The "Baker's Friend" Guitar - a unique heirloom instrument hand-crafted by Ben Gitty
Just as A. E. Staley's baking powder worked wondrous transformations in bakers' recipes a century ago, so a hearty measure of artistry transformed an old packing crate into this beautiful heirloom guitar.
Wooden crates were once the mainstay of product packaging in the United States, and box-making factories abounded - many manufacturers even had their own box-making plants. Often these boxes and crates would be printed with branding and product info, making them both beautifully decorative as well as utilitarian. It was from one such crate that this new build was crafted by C. B. Gitty founder Ben "Gitty" Baker.
The body of this guitar is formed from an old wooden A. E. Staley Manufacturing Co. baking power crate, from Baltimore, Maryland - just the sort that would have been used to distribute the product to general stores around the country. The neck is made from a piece of reclaimed American chestnut that was salvaged from a 200-year-old barn in Shapleigh, Maine. The fretboard, box/body, nut and bridge are all crafted from the original crate, with other fine hardware added for decorative and utilitarian purposes.
Together, these deeply storied components form an amazing hand-crafted heirloom instrument that looks just as good hanging on the wall as it sounds when being played.
- Scale Length: 17 inches
- # strings: 3
- Tuning: G D G
- String Type: Silver-wound/nylon
- Neck Wood: American Chestnut
- Tuners: Antiqued Grover Open-gear hand-relic'd by John "Red Dog" McNair
- Pickup: "Disc-o-Tone" Embedded piezo with volume control.
If you are thinking of becoming the owner of this instrument (or are just curious), be sure to read Ben's Builder's Diary where he steps through the process of its creation.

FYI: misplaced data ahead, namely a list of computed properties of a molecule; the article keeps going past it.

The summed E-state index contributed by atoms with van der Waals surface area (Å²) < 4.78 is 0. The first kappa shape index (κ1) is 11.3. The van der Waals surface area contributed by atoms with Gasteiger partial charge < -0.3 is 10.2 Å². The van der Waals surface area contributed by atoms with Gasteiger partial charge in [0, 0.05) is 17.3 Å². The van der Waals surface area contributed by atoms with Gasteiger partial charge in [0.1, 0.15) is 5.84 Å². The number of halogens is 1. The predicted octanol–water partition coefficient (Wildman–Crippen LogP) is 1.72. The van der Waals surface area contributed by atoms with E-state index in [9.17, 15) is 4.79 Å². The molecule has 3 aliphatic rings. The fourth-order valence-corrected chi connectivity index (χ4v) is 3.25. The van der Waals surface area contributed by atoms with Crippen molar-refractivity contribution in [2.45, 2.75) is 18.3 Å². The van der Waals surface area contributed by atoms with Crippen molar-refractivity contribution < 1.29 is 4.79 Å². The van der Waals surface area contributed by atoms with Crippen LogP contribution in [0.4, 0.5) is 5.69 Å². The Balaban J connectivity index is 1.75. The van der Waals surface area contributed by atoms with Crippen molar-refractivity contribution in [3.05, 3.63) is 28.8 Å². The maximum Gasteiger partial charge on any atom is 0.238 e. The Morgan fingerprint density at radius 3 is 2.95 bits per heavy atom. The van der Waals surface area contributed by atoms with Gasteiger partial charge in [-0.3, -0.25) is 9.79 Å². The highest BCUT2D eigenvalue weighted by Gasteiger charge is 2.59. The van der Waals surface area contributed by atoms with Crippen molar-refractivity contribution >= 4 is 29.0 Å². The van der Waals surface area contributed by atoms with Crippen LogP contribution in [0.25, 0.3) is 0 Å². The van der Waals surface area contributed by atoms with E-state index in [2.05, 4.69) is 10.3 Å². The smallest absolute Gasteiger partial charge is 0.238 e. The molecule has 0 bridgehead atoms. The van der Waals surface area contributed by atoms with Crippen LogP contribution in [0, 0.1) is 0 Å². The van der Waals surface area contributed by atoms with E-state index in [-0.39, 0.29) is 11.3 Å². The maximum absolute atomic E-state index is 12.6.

A note from Ben Gitty: "It is hard for me to let any of these instruments I build go. So much time and feeling goes into each one, and the end result is so meaningful to me, that selling one feels somehow sacrilegious. But, I can't hold onto them all and I want to have a reason to keep building them, so I must let one go once in a while. This is not an instrument for a person who wants a shiny, new, perfect guitar. Go to Guitar Center and by a factory-made strat if that's what you want. This is also not an instrument for someone who just wants a cheap, basic cigar box guitar. These are hand-crafted and hand-decorated one-of-a-kind works of art that I pour my heart and soul into, something that I think is truly unique. I build rustic instruments, and by design they are not meant to be perfect, smooth and shiny. I try to build the sorts of instruments that actual hoboes might have built for themselves out on the train tracks. I know there are folks out there who will see the value of that, and who won't balk at the price I have chosen to put on my work. Please, don't buy this instrument if the words above don't resonate with you - I want these instruments to belong to folks who really get it. I know that's not the sort of sales pitch that will win any awards, but I'm OK with that."